Until 10 years ago I had trouble remembering my college roommate’s birthday. Now I’ll never forget it: 9/11.
That bright, sunny September morning found my almost 3-year-old daughter, Whitney, and me on a road trip, returning to Minnesota from my home state of Kentucky. I had been to Hopkinsville on rather sad business – to handle the estate sale of my Aunt Delma, who had died in June. I had no inkling how absolutely devastating the events of the day would be.
In the three years that I had been making regular trips back home to Kentucky to check on my ailing aunt I had always flown, never wanting to spend too much time getting there and back. This time I had decided to drive, thinking there might be some personal items I’d want to bring back with me. That was a pivotal decision. Soon the airspace would be closed and travelers stranded for several days.
Whitney and I were in a great mood, giggling and talking as we walked hand-in-hand from our Illinois hotel room shortly before 8 a.m. Central Time, heading for the lobby and breakfast. When we arrived in the dining room there was dead silence except for the TV set that claimed everyone’s attention. No one uttered a sound.
I asked, “What’s going on?”
“There’s been a hijacking,” a man said.
“We haven’t had one of those in a while,” I said, flippantly.
“Yeah, but these hijackers flew the plane into the North Tower of the World Trade center,” he replied.
My jaw dropped and I looked up at the screen, horrified to see the second hijacked plane, United Airlines Flight 75, ram into the South Tower, exploding into a fireball of destruction. Needless to say, I had no appetite for breakfast, but I fed my oblivious toddler, eyes fixed on the TV. I felt heartsick and nauseated, but I had hundreds of miles to drive before this day ended.
Ever the newshound, the minute I got in the car I tuned the radio to a news station. Things just kept getting worse. At 8:39 CT a third hijacked plane, American Airlines Flight 77, hit the Pentagon, followed 20 minutes later by the collapse of the World Trade Center South Tower. The North Tower would also collapse about an hour later. By now I, along with most Americans, was not just shocked and saddened, I was mad. How dare anyone have so little regard for human life? Americans were starting to pull together.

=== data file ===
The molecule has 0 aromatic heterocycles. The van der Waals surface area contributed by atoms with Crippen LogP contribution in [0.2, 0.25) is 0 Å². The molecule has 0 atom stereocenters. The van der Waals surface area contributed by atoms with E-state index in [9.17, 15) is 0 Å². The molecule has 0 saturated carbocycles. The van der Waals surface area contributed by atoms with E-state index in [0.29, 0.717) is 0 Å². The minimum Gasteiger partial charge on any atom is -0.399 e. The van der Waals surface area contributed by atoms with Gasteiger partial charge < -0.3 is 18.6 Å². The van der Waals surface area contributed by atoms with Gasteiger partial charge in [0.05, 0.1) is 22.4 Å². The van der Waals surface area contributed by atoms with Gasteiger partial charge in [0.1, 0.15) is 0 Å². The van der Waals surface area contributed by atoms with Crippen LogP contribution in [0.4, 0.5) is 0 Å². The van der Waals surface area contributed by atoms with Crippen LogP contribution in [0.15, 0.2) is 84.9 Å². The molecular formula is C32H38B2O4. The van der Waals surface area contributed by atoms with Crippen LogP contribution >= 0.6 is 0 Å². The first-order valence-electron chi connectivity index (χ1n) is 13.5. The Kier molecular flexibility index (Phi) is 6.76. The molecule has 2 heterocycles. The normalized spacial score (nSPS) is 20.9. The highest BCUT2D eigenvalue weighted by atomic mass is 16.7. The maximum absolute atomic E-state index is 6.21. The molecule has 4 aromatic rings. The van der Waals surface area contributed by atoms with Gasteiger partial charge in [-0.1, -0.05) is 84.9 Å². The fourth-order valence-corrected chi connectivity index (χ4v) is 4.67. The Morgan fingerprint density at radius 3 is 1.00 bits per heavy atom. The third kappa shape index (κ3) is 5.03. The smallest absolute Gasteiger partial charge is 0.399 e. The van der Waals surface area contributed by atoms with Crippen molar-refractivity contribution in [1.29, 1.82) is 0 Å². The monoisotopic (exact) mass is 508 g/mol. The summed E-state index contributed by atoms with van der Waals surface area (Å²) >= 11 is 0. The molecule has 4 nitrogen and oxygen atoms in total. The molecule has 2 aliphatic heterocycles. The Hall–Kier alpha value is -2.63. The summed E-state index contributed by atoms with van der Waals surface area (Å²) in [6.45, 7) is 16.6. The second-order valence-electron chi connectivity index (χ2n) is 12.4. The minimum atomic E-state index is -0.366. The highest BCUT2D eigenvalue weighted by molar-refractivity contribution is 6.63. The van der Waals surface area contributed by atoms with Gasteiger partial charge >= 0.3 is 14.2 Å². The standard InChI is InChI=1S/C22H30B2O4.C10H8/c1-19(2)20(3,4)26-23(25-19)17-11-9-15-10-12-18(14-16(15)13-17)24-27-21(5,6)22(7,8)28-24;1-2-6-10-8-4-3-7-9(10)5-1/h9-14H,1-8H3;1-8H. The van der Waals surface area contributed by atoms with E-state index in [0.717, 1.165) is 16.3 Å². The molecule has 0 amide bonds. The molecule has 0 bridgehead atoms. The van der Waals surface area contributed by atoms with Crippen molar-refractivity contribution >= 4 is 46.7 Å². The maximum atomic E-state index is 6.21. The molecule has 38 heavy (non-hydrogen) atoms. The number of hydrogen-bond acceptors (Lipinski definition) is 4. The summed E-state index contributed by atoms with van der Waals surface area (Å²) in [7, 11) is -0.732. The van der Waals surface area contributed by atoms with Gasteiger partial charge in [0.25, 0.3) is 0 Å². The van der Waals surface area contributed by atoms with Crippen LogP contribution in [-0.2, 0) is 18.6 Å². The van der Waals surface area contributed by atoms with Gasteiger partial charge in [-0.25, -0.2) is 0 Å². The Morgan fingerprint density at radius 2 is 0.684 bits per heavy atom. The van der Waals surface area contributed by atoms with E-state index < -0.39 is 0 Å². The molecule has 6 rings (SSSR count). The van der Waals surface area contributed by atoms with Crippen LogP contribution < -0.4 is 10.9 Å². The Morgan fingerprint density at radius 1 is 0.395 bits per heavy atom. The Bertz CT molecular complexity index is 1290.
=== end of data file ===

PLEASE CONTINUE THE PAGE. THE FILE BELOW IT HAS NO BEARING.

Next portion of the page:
When we stopped for gas, strangers were chatting like neighbors, sharing the latest on what we now knew to be terrorist attacks. As we drove along through America’s heartland, motorists who spotted a car with New York plates would honk and wave in support.
Minutes after the collapse of the first tower, a fourth hijacked plane went down, this one United Airlines Flight 93. But this one missed its target, believed to be the White House or other landmark in our nation’s capital, thanks to the heroism of its passengers.Like other Americans, they knew what had happened to the other planes from information gleaned during furtive phone calls to loved ones after their own hijacking. These brave men and women tried to wrest control from the hijackers, realizing they would probably not survive the attempt. They were unable to save themselves, but through their efforts, Flight 93 crashed in a field near Shanksville, Pa., harming no one but those aboard.
While I mourned their deaths, I celebrated their American spirit, reminiscent of the soldier who makes the ultimate sacrifice. My heart swelled with pride. And I wasn’t alone. Another stop for gas and strangers again engaged one another in conversation. “Did you hear about the passengers on that last plane?”
Well, here we are, 10 years later and we can only hope that we recapture the positive and collegial feelings of 9/11. No one was seeing race that day. The only colors that mattered were red, white and blue. We are one. We are all in this together. We are a community, from sea to shining sea.